Browsing Tag:

curried

Spiced Butternut Apple Smoothie

Spiced Butternut Apple Smoothie

As soon as the first crisp days of autumn arrive, I subconsciously, and rather rapidly, begin to shift my diet to match the shifting environment that surrounds me. Outside my window, I admire the many shades of orange spreading across the sky. Then soon after, near as many orange hues start appearing on my kitchen counters.

Squash of every variety, and sweet potatoes too, fill up my empty wooden baskets, my ceramic plates, and now my mason jars, too.

Spiced Butternut Apple Smoothie

When Williams Sonoma kicked off this week with the theme of “Not Your Average Smoothie”, naturally I knew I needed to throw some squash into my blender.

I’m all about going outside the traditional smoothie box, and I’m also all about squash, so it seemed like a perfect platform for experimentation.

I turned on my oven, said bottoms up, and began getting to work.

Spiced Butternut Apple Smoothie

I decided upon butternut, loving its creaminess in soups that I often create with apples. I figured, why wouldn’t that be delicious iced and turned into a smoothie, too?

After testing out this smoothie several times, I finally came up with a recipe that’s a little weird, a little wild, yet totally straw-worthy and insanely refreshing.

Through my testing, I learned to save the oven for the squash soup, and stick to steaming for the smoothie. Steaming enables the squash to stay juicer and not as dense so you end up with a shake that has a nice light, whipped consistency. Along with some spirited spice – curry powder and a kick of cayenne (ow ow!) – this smoothie embodies some of fall’s best warming qualities while remaining refreshing till the last sip.

Feel free to try swapping the butternut with sweet potato, or even pumpkin. Just be mindful of possibly needing to adjust the liquid. If you want to step further out of the box, add some spinach. I did this to one batch, and the results were great (even if it sounds a little weird). To get a little wilder, top your smoothie with toasted walnuts or pecans. Or an extra kick of that spicy cayenne, if you like it hot.

Continue Reading…

Roasted Curry Butternut Seeds

Roasted Curry Butternut Seeds

So, this past weekend I made not one, but two fully furnished cutting boards. I also made a butternut squash, and toasted its seeds. And a bumblebee costume from yellow duck tape, wire, and saran wrap (for the wings).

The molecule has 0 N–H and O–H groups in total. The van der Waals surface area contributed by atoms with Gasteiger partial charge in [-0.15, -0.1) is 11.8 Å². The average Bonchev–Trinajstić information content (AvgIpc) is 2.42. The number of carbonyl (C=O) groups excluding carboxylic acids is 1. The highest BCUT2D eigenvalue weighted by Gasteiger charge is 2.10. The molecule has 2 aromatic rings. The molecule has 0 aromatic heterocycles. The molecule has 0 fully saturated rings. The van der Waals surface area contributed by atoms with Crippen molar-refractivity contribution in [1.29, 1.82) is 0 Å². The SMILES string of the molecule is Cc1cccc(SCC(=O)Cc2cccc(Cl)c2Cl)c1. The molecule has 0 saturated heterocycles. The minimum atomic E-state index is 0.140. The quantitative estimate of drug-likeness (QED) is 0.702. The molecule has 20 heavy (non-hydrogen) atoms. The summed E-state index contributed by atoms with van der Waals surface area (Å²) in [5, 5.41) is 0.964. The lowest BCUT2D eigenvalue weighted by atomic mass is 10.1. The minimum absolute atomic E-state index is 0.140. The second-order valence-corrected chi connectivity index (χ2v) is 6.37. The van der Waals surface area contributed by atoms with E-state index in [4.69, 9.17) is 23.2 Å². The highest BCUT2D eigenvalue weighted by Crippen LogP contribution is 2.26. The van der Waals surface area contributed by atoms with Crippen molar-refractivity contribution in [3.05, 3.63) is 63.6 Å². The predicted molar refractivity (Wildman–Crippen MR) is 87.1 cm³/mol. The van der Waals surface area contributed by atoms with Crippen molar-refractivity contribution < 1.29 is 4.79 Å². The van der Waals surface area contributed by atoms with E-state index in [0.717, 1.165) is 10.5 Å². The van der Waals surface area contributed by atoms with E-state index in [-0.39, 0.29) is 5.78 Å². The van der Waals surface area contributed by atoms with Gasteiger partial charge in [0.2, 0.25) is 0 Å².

A productive weekend, if I do say so myself.

Now we shall see how productive this week becomes, as I sit and dream about crafting more woodworking projects. And eat crunchy, curried seeds as my mind drifts afloat.

Roasted Curry Butternut Seeds

Far too often, I quickly open butternuts, and toss the seeds without thinking twice. Yet, I’ve toasted the seeds on numerous occasions, and should know better than that by now.

Butternut nut squash seeds are tasty. They can be salty. And spicy. Or sweet. Or both. And are certainly worthy of saving.

Continue Reading…

Curry Harvest Soup

Curry Harvest Soup

In Philly, sweater weather has official set in. I’m zipping around a little faster on my bike and keeping my jackets zipped up a little higher. All in the name of keeping warm while I watch the leaves turn, fall, and land from their treetop post.

When I set this soup upon the table yesterday evening, I have to say, I was feeling pretty good about autumn. Warm, crusty bread and an Oktoberfest beer paired by its side, it’s safe to say I think you’d feel the same.

Curry Harvest Soup

If you find yourself ever getting the fear-of-winter blues, like me, make soup. Soup is pretty much the solution to everything.

After a crisp, October run, with the sun setting just a wee bit too early, a spoonful of this will assure you, autumn will be more than okay. And for a few warm moments, it’ll make you forget all together about winter.

I call it soup meditation.

It clears the mind. It clears the nose…especially if you put enough curry powder and spice.

Curry Harvest Soup

This particular soup has plenty of spice, although not in a notably fiery way. It remains light given all its vegetables and brothy composure, yet with some of the season’s best – sweet potatoes and kale – has a heartiness that makes it more than satisfying. I find this balance makes it perfect for mid-fall, when you need a little warmth but not a heavy sauna in your bowl.

Curry Harvest Soup

Make sure you don’t skimp out on the toppings. The parsley and nutritional yeast really do wonders to enhance this simple recipe and play off its seasonal freshness.

Curry Harvest Soup